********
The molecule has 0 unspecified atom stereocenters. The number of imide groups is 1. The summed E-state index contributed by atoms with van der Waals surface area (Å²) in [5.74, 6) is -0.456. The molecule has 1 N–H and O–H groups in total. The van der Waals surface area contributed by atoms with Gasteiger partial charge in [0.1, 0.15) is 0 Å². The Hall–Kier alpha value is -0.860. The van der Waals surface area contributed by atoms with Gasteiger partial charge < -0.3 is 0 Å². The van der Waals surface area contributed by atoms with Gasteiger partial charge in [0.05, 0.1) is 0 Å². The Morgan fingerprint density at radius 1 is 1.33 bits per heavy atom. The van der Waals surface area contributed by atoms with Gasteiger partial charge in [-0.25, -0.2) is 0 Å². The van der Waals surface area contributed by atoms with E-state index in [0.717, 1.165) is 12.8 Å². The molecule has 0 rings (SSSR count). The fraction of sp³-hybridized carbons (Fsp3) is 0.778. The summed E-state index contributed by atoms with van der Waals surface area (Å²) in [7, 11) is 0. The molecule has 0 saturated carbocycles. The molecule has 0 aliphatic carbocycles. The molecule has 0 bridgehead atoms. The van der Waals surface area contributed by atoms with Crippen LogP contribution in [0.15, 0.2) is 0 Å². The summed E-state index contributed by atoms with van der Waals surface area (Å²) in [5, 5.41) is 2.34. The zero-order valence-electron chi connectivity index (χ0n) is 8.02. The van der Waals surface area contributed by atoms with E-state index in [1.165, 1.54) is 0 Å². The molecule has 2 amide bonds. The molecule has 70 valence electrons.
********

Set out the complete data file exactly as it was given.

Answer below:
The molecule has 0 unspecified atom stereocenters. The number of imide groups is 1. The summed E-state index contributed by atoms with van der Waals surface area (Å²) in [5.74, 6) is -0.456. The molecule has 1 N–H and O–H groups in total. The van der Waals surface area contributed by atoms with Gasteiger partial charge in [0.1, 0.15) is 0 Å². The Hall–Kier alpha value is -0.860. The van der Waals surface area contributed by atoms with Gasteiger partial charge < -0.3 is 0 Å². The van der Waals surface area contributed by atoms with Gasteiger partial charge in [0.05, 0.1) is 0 Å². The Morgan fingerprint density at radius 1 is 1.33 bits per heavy atom. The van der Waals surface area contributed by atoms with Gasteiger partial charge in [-0.25, -0.2) is 0 Å². The van der Waals surface area contributed by atoms with E-state index in [0.717, 1.165) is 12.8 Å². The molecule has 0 rings (SSSR count). The fraction of sp³-hybridized carbons (Fsp3) is 0.778. The summed E-state index contributed by atoms with van der Waals surface area (Å²) in [7, 11) is 0. The molecule has 0 saturated carbocycles. The molecule has 0 aliphatic carbocycles. The molecule has 0 bridgehead atoms. The van der Waals surface area contributed by atoms with Crippen LogP contribution in [0.15, 0.2) is 0 Å². The summed E-state index contributed by atoms with van der Waals surface area (Å²) in [5, 5.41) is 2.34. The zero-order valence-electron chi connectivity index (χ0n) is 8.02. The van der Waals surface area contributed by atoms with E-state index in [1.165, 1.54) is 0 Å². The molecule has 2 amide bonds. The molecule has 70 valence electrons.